About 30% of patients with psoriasis have psoriatic arthritis (PsA), a complex, multi-faceted, chronic, inflammatory musculoskeletal and skin disease for which the treatment has changed considerably over the past few years.1 Biosimilars and other new drugs have become a therapeutic turning point for many patients suffering from rheumatic illnesses, including PsA. The treatment of PsA includes a variety of options, some of which are off-label therapies.
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In 2019, the ACR and the National Psoriasis Foundation (NPF) published their first joint guideline for treating psoriatic arthritis. Review it at https://www.rheumatology.org/Practice-Quality/Clinical-Support/Clinical-Practice-Guidelines/Psoriatic-Arthritis.2 The ACR/NPF guideline defined active PsA based on activity in any features (i.e., actively inflamed joints, dactylitis, enthesitis, axial disease, active skin and/or nail involvement, and/or extra-articular manifestations, such as uveitis or inflammatory bowel disease), based on whether the manifestations are clinically significant and attributable to psoriatic arthritis. Although the impact of PsA on quality of life is comparable to that of rheumatoid arthritis (RA), significantly fewer resources exist for patients living with PsA than for patients with RA.3 The disparities in health resources for PsA include:
- Limited research;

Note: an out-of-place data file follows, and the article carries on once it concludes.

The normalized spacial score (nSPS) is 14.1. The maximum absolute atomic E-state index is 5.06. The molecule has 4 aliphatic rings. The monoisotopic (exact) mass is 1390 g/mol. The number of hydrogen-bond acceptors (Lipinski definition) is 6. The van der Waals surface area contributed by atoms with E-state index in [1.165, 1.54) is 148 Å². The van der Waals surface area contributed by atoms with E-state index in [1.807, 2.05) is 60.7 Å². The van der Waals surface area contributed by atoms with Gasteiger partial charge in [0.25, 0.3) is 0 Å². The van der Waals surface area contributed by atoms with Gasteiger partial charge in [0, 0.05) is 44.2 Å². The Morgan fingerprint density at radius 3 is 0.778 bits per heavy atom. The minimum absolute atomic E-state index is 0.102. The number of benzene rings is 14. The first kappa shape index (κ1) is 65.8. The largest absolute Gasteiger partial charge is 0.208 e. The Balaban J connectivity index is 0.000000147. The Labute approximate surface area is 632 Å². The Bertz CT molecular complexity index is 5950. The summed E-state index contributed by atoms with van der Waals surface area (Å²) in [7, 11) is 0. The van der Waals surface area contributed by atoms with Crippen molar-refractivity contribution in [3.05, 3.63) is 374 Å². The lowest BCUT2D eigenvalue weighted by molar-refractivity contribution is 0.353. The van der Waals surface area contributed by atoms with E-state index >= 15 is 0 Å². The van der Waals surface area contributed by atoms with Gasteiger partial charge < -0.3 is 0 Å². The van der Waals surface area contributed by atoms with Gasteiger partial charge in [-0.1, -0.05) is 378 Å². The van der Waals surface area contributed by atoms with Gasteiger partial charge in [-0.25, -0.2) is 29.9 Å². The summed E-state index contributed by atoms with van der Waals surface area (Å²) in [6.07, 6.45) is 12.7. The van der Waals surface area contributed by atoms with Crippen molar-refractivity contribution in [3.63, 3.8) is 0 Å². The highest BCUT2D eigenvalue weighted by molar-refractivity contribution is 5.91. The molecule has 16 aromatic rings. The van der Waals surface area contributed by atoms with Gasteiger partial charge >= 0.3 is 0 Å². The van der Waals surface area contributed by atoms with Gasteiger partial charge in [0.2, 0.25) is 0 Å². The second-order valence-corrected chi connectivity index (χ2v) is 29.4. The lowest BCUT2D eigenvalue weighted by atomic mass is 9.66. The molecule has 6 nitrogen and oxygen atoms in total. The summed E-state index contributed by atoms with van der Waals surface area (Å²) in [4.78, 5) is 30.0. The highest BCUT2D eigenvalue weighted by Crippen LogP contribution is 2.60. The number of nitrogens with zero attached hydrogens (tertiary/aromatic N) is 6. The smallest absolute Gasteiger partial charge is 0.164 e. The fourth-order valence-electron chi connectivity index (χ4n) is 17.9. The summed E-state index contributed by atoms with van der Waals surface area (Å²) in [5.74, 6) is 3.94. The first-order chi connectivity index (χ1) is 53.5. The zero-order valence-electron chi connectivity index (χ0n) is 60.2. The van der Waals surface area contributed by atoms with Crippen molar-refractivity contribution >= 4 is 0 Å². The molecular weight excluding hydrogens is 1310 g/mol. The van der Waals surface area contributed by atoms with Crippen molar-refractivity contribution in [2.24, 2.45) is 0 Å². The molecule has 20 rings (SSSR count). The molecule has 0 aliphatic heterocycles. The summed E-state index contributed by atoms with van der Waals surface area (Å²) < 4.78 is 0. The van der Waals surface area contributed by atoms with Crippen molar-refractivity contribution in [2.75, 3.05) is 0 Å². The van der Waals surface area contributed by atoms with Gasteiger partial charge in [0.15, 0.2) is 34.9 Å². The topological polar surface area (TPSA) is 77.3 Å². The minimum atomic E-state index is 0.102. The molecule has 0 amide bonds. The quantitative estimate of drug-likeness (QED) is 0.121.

- Misunderstood symptoms or inadequate treatment;
- Delayed diagnoses;
- Lack of understanding of how the disease can impact quality of life; and
- Conflicting information that impacts the management of the disease.
Disease Management Decision
The ACR/NPF guideline was created to assist healthcare providers and their patients in making challenging disease management decisions and select optimal therapy. Although the number of new therapies available for the treatment of PsA has increased, limited comparative efficacy and effectiveness evidence exists to inform treatment decisions.
The treat-to-target approach started as a strategy for managing heart disease and diabetes and is now the most widely accepted treatment approach for RA and other inflammatory diseases.4 However, treat to target is not the standard of care in PsA; it is a conditional recommendation, based on low- to very-low-quality evidence, in the ACR/NPF guideline.
Treatments for PsA include traditional or conventional disease-modifying anti-rheumatic drugs (DMARDs); biologic therapies, such as tumor necrosis factor (TNF) inhibitors, interleukin (IL) 17 receptor antagonists, and IL-12 and IL-23 inhibitors; and targeted new oral agents, including a phosphodiesterase-4 inhibitor (PDE4) and a Janus kinase (JAK) inhibitor. Additional therapies approved for psoriasis but not yet approved for PsA include an IL-17 receptor antagonist (brodalumab) and two IL-23 inhibitors (tildrakizumab and risankizumab). (Note: For detailed info for each drug, see Table 1 and Table 2 below.)
In addition to pharmacologic recommendations, the ACR/NPF guideline conditionally recommends the following non-pharmacologic therapies: low-impact exercise (e.g., tai chi, yoga, swimming), physical therapy, occupational therapy, weight loss in patients who are overweight or obese, massage and acupuncture. Smoking cessation was strongly recommended because it is associated with cardiovascular disease and worse treatment outcomes.
Summary by Drug Class
Drug Class: PDE4 inhibitor